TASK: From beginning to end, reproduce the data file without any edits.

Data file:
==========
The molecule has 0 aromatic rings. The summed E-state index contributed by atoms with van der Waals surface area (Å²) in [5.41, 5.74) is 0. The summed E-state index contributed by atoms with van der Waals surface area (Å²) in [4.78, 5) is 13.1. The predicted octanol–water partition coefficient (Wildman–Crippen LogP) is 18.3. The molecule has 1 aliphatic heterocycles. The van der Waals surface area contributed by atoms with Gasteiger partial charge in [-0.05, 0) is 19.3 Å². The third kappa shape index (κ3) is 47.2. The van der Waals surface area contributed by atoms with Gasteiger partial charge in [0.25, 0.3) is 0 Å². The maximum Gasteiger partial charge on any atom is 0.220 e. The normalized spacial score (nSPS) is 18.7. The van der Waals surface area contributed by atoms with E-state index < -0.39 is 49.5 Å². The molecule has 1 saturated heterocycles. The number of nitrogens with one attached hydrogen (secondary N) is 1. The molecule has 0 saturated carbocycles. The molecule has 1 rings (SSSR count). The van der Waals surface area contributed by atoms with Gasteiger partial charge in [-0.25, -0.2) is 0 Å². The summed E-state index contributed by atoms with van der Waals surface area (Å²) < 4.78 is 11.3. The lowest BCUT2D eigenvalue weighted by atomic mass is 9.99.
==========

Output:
The molecule has 0 aromatic rings. The summed E-state index contributed by atoms with van der Waals surface area (Å²) in [5.41, 5.74) is 0. The summed E-state index contributed by atoms with van der Waals surface area (Å²) in [4.78, 5) is 13.1. The predicted octanol–water partition coefficient (Wildman–Crippen LogP) is 18.3. The molecule has 1 aliphatic heterocycles. The van der Waals surface area contributed by atoms with Gasteiger partial charge in [-0.05, 0) is 19.3 Å². The third kappa shape index (κ3) is 47.2. The van der Waals surface area contributed by atoms with Gasteiger partial charge in [0.25, 0.3) is 0 Å². The maximum Gasteiger partial charge on any atom is 0.220 e. The normalized spacial score (nSPS) is 18.7. The van der Waals surface area contributed by atoms with E-state index < -0.39 is 49.5 Å². The molecule has 1 saturated heterocycles. The number of nitrogens with one attached hydrogen (secondary N) is 1. The molecule has 0 saturated carbocycles. The molecule has 1 rings (SSSR count). The van der Waals surface area contributed by atoms with Gasteiger partial charge in [-0.25, -0.2) is 0 Å². The summed E-state index contributed by atoms with van der Waals surface area (Å²) < 4.78 is 11.3. The lowest BCUT2D eigenvalue weighted by atomic mass is 9.99.